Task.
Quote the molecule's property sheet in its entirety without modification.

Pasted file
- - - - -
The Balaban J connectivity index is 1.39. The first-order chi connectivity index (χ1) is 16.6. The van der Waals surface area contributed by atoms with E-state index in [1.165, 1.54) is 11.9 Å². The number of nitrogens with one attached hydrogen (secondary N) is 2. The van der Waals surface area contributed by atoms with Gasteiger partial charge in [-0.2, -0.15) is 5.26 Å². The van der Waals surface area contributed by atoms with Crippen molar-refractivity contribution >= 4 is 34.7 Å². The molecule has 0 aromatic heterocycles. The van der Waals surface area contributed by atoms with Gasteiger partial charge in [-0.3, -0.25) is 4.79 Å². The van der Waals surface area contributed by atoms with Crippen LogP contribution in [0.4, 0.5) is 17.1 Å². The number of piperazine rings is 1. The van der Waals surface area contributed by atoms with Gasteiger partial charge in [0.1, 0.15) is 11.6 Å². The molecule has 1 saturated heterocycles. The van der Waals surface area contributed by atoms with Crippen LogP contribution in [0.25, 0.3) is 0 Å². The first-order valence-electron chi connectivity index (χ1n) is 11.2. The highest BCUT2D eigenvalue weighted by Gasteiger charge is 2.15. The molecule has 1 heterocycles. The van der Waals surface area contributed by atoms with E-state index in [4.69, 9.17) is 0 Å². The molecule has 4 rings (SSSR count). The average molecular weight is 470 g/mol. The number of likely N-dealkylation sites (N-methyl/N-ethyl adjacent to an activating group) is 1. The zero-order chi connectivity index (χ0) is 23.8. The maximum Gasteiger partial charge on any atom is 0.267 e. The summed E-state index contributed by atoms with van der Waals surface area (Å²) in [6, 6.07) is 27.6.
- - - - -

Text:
The Balaban J connectivity index is 1.39. The first-order chi connectivity index (χ1) is 16.6. The van der Waals surface area contributed by atoms with E-state index in [1.165, 1.54) is 11.9 Å². The number of nitrogens with one attached hydrogen (secondary N) is 2. The van der Waals surface area contributed by atoms with Gasteiger partial charge in [-0.2, -0.15) is 5.26 Å². The van der Waals surface area contributed by atoms with Crippen molar-refractivity contribution >= 4 is 34.7 Å². The molecule has 0 aromatic heterocycles. The van der Waals surface area contributed by atoms with Gasteiger partial charge in [-0.3, -0.25) is 4.79 Å². The van der Waals surface area contributed by atoms with Crippen LogP contribution in [0.4, 0.5) is 17.1 Å². The number of piperazine rings is 1. The van der Waals surface area contributed by atoms with Gasteiger partial charge in [0.1, 0.15) is 11.6 Å². The molecule has 1 saturated heterocycles. The van der Waals surface area contributed by atoms with Crippen LogP contribution in [0.25, 0.3) is 0 Å². The first-order valence-electron chi connectivity index (χ1n) is 11.2. The highest BCUT2D eigenvalue weighted by Gasteiger charge is 2.15. The molecule has 1 heterocycles. The van der Waals surface area contributed by atoms with E-state index in [4.69, 9.17) is 0 Å². The molecule has 4 rings (SSSR count). The average molecular weight is 470 g/mol. The number of likely N-dealkylation sites (N-methyl/N-ethyl adjacent to an activating group) is 1. The zero-order chi connectivity index (χ0) is 23.8. The maximum Gasteiger partial charge on any atom is 0.267 e. The summed E-state index contributed by atoms with van der Waals surface area (Å²) in [6, 6.07) is 27.6.